Most genealogists are very familiar with searching Ancestry or FamilySearch for individuals in the U.S. federal census population schedule, but not as many know that they can look for people in the census by address. For 1880-1950, there is a tool that can be used to enter an address – either a street name or an exact house number – and find the census images for that address.
Why might you want to do this if you can simply search by name?
Recently, I was looking for the 1930 census entry for my 2x great grandmother, Victorine (Dupuy) Hinton. I knew that she and her husband were living on N. Drennan Street in Houston in 1929, but they were nowhere to be found in the 1930 census when searching by name, even trying multiple websites in case it was an indexing issue. ((“U.S. City Directories, 1822-1995,” database with images, Ancestry (http://search.ancestry.com/search/db.aspx?dbid=2469 : accessed 1 June 2017), entry for Victorine Hinton, Houston, Texas, 1929; citing Morrison & Fourmy Directory Co., publishers, Houston (Texas) City Directory: 1929-1930… (Houston: Morrison & Fourmy Directory Company, 1930), entry for Hinton, Virgil F (Victorine), 968))
Using Steve Morse’s One-Step Webpages, I was able to look up the enumeration district for their street and view the census pages. This powerful tool makes it painless to find an enumeration district; even better, it links directly to the census images online.
The process is straightforward and the more information you have, the better your results will be. Below are the steps I took to determine that Victorine’s household was skipped by the enumerator in 1930.
The Enumeration District Finder Tool
Enter the Year
The ED finder tool is located at http://stevemorse.org/census/unified.html and the very first step is easy to miss: choose the correct census year. There is a dropdown menu at the very top of the page in the title that is critical to getting the correct information. If you fail to choose the proper year, the form will return results for the default year (1940).
Enter the State, County, and City
Virgil F and Victorine Hinton lived at 216 N. Drennan in Houston, Texas (Harris County), in 1929. Using the dropdown lists, I chose Texas, Harris County, and Houston (the county is optional). This will auto populate the street dropdown menu.
Select the Street
Once the street dropdown is finished populating, select the street from the dropdown menu. In my case, the address for Victorine was N. Drennan, but I wanted to be sure I did not miss any entries so I went through the process for both Drennan and N. Drennan. There are several helpful options on the resulting page that can give you additional information. Using the map options will allow you to enter the bounding streets if you know them, narrowing the results (you might need to check for changed street names). Each time you enter a bounding street it gives you another field so you can narrow it down further.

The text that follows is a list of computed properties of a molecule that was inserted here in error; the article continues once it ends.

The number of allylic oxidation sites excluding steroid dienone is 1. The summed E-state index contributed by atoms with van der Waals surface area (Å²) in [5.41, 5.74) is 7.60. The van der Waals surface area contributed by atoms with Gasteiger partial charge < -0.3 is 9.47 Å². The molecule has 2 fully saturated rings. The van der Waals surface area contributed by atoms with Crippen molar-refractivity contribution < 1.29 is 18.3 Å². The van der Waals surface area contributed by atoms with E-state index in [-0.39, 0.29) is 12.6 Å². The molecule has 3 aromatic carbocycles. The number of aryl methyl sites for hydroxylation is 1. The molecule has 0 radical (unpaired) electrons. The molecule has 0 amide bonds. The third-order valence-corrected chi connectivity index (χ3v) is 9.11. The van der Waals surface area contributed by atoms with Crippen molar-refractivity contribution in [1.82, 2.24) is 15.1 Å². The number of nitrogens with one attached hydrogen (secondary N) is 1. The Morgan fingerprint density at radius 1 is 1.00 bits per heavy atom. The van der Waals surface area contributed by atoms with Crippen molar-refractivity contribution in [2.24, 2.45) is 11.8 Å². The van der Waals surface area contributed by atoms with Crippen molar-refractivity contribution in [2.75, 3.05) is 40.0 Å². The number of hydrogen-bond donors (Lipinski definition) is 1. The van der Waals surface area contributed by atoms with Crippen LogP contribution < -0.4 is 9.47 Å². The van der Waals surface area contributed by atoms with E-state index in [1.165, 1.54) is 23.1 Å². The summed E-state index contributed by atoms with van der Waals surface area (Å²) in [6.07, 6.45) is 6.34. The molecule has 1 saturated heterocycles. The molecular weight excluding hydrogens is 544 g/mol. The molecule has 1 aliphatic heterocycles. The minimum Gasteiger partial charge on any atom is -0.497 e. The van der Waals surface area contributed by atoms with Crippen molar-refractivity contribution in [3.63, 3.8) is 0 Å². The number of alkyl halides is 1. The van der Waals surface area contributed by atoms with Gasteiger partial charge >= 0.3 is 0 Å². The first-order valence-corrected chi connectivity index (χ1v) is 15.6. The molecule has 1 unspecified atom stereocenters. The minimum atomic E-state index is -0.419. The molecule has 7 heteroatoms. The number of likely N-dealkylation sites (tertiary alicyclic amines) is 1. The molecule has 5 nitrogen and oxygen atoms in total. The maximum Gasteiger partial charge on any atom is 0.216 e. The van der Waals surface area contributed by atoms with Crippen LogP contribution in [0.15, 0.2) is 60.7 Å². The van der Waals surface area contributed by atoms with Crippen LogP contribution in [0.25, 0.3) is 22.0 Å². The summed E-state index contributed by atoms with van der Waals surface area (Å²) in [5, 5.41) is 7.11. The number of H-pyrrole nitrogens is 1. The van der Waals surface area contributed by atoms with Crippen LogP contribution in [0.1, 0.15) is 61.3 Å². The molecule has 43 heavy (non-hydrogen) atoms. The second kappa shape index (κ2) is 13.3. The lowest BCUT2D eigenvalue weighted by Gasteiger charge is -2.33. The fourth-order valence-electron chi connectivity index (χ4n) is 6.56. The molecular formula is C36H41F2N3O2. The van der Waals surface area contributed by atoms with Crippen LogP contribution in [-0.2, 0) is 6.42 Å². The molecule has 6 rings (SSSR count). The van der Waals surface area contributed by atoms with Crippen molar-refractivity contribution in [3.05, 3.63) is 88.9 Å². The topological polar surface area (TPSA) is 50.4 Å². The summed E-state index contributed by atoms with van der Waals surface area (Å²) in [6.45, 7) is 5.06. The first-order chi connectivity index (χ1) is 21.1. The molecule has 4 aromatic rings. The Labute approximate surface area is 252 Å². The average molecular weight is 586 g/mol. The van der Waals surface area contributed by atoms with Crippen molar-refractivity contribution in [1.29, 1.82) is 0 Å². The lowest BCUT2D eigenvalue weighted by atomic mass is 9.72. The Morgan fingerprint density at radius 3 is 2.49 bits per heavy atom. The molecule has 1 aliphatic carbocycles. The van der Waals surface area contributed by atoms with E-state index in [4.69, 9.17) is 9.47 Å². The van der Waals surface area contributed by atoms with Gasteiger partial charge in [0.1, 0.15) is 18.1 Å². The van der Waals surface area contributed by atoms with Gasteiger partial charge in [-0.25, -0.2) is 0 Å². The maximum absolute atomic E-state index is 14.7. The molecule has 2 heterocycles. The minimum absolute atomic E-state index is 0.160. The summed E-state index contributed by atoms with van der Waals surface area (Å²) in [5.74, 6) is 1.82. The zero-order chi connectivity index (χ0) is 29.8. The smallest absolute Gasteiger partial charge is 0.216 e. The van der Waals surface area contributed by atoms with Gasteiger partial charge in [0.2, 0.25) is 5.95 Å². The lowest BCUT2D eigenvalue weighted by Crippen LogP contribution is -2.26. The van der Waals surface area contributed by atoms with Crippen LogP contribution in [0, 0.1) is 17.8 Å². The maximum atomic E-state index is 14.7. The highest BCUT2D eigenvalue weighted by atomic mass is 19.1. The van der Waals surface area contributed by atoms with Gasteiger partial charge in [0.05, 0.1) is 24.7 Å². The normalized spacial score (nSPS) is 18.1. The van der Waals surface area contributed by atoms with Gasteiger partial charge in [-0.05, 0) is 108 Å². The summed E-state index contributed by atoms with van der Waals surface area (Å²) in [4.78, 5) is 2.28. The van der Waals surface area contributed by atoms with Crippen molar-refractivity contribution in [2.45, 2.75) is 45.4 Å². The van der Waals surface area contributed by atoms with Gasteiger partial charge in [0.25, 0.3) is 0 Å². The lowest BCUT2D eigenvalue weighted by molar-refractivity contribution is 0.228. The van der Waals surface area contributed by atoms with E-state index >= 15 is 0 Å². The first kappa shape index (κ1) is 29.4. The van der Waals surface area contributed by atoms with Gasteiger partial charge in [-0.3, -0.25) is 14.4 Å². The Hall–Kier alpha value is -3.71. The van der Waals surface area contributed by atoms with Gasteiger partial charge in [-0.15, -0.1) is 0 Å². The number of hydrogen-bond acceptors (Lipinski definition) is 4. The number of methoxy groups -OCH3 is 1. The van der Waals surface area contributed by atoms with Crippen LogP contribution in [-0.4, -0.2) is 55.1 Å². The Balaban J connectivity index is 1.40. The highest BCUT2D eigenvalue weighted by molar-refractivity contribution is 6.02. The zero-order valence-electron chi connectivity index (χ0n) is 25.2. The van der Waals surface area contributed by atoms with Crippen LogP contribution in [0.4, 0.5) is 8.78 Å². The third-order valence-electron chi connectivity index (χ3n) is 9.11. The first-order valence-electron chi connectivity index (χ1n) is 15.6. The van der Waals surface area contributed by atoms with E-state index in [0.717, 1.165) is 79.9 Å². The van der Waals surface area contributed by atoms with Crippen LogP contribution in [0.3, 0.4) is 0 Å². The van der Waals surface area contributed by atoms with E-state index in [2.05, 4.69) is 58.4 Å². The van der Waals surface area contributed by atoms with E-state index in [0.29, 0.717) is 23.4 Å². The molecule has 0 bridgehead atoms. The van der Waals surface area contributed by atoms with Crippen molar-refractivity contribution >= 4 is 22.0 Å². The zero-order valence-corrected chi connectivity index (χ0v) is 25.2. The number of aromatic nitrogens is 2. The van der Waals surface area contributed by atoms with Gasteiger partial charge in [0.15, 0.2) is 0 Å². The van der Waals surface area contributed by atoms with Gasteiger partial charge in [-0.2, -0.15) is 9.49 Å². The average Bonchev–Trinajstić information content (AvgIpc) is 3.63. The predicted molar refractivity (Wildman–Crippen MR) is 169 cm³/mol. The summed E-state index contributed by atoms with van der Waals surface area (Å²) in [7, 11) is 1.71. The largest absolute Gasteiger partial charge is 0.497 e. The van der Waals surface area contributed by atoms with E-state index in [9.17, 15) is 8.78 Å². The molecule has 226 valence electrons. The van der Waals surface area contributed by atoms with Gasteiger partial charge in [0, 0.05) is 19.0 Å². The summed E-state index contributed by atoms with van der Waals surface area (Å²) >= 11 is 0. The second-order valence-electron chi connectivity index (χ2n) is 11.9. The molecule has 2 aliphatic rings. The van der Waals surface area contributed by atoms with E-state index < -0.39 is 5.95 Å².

Clicking “More Details” on the main search page in the above image takes you to the One Step Enumerator Descriptions Page for that ED. The page lists information about the enumeration district and the NARA microfilm roll it is on, but more useful are the links to the same district in the surrounding census years. This can be helpful for finding out if the home who lived in the home each decade, tracking neighbors, and seeing how the makeup of the neighborhood changed over time. The page also indicates if there are any institutions in that ED, as can be seen below with the School of the Blessed Sacrament.
The links to the enumerations districts in the lower left corner on the main results page are what we are looking for. These links take you to a reults page where you can access the actual census pages. ((This may seem like an extraneous click, but the ED Finder we are using is a combination of several individual One Step tools, and the link leads to the “Viewing Census Images for the [year] Census in One Step” tool. By using this combined tool, we have actually cut out several steps.))
An image of the results page is below. You can access the images of the census pages you have specified either through Ancestry (“Display”) or FamilySearch, NARA, or the Internet Archive (“Free Display”). Because the database queries are labor intensive the actual census images will take longer than usual to load.
At this point, I simply browsed the images in the ED. Rather than scanning the surnames, I was able to browse the the street names more quickly because they often span several families. In the case of the Hintons, it was clear that despite enumerating many families on N. Drennan and Drennan streets, the household at 216 N. Drennan was skipped.
Our spreadsheet sets are a great way to record the data. When I am researching, I have a spreadsheet file for each individual I am tracking where all of their census data is in one file, along with the listings of the people before and after them; this is a good idea even where there is negative evidence. It’s amazing to see patterns emerge that let me track their FAN club over time. Let me know if this tool turns out to be helpful to you, or if there are other One Step tools on Steve Morse’s site that you have used successfully.